LNP candidate Bev Walters calls out Premier Annastacia Palaszczuk over Black Lives Matter protest. Capalaba MP Don Brown urges public to follow health advice.

CAPALABA LNP candidate Bev Walters has called on Premier Annastacia Palaszczuk to explain why 30,000 people were allowed to gather for a rally in the Brisbane CBD on Saturday despite strict coronavirus restrictions.

QUESTIONS RAISED: Premier Annastacia Palaszczuk has come under fire from the opposition since the Black Lives Matter protest drew a crowd of 30,000 to the Brisbane CBD on Saturday.

QUESTIONS RAISED: Premier Annastacia Palaszczuk has come under fire from the opposition since the Black Lives Matter protest drew a crowd of 30,000 to the Brisbane CBD on Saturday.

It comes as Capalaba MP Don Brown urges the public to follow health directives, saying now is not the time for protests regardless of the cause.

Ms Walters questioned why the rally, held in support of the Black Lives Matter movement, had gone ahead against the chief health officer's advice.

She said the gathering had put people at unnecessary risk, particularly the Indigenous population who the state government had identified as being vulnerable to COVID-19.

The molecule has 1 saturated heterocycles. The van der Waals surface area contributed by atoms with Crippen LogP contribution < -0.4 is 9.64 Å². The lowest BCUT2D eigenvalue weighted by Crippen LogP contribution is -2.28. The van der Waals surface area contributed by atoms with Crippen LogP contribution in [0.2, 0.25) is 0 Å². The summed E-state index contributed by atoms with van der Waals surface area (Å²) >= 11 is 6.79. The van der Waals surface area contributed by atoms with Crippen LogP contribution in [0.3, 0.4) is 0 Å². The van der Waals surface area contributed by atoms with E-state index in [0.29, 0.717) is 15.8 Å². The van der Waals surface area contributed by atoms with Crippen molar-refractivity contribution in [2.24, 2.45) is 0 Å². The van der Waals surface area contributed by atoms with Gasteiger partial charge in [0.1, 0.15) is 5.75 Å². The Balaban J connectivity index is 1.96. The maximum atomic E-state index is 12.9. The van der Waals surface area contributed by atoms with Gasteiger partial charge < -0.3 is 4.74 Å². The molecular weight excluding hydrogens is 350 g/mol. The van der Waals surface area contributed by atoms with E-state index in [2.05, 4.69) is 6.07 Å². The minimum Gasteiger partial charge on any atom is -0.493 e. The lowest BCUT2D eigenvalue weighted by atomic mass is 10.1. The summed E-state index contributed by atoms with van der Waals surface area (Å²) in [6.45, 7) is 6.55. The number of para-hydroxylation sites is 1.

"It was an entirely reasonable expectation that there would be a large number of Indigenous Australians at a Black Lives Matter protest," she said.

"With no enforcement of the chief medical officer's social distancing laws, the premier has imprudently allowed the health of a large number of First Nation people to be placed at risk unnecessarily."

When asked about whether the state government would act to stamp out mass gatherings while restrictions remained in place, Mr Brown said the protest would be looked at.

He said it was important a measured outcome was reached.

"I have seen a problem with not only the protest on the weekend but the one the weekend before that for anti-vaccination and anti-5G," he said.

"They were against the health directives and we've got those in there through the advice of our chief medical officers and our chief doctors in the national cabinet and we have to listen to them at this stage.

" ... Obviously it (the protest) has made our chief health officers across the country very nervous and we will have to see what the outcome is."

Opposition leader Deb Frecklington questioned why an alternative had not been found to the 30,000-strong protest in Brisbane, citing the driveway dawn services held on Anzac Day as an example of how a safe solution could be reached.

But Mr Brown said PM Scott Morrison had sent mixed messages by stating that Australia was a free country in response to protests in May.

"He said that the anti-vaccination and anti-5G (protests) were fine but the Black Lives Matter wasn't," Mr Brown said.

"He needs to send a consistent message and that is what I am trying to send to my community.

"Obviously different people are going to feel different things towards this but the message needs to be consistent."

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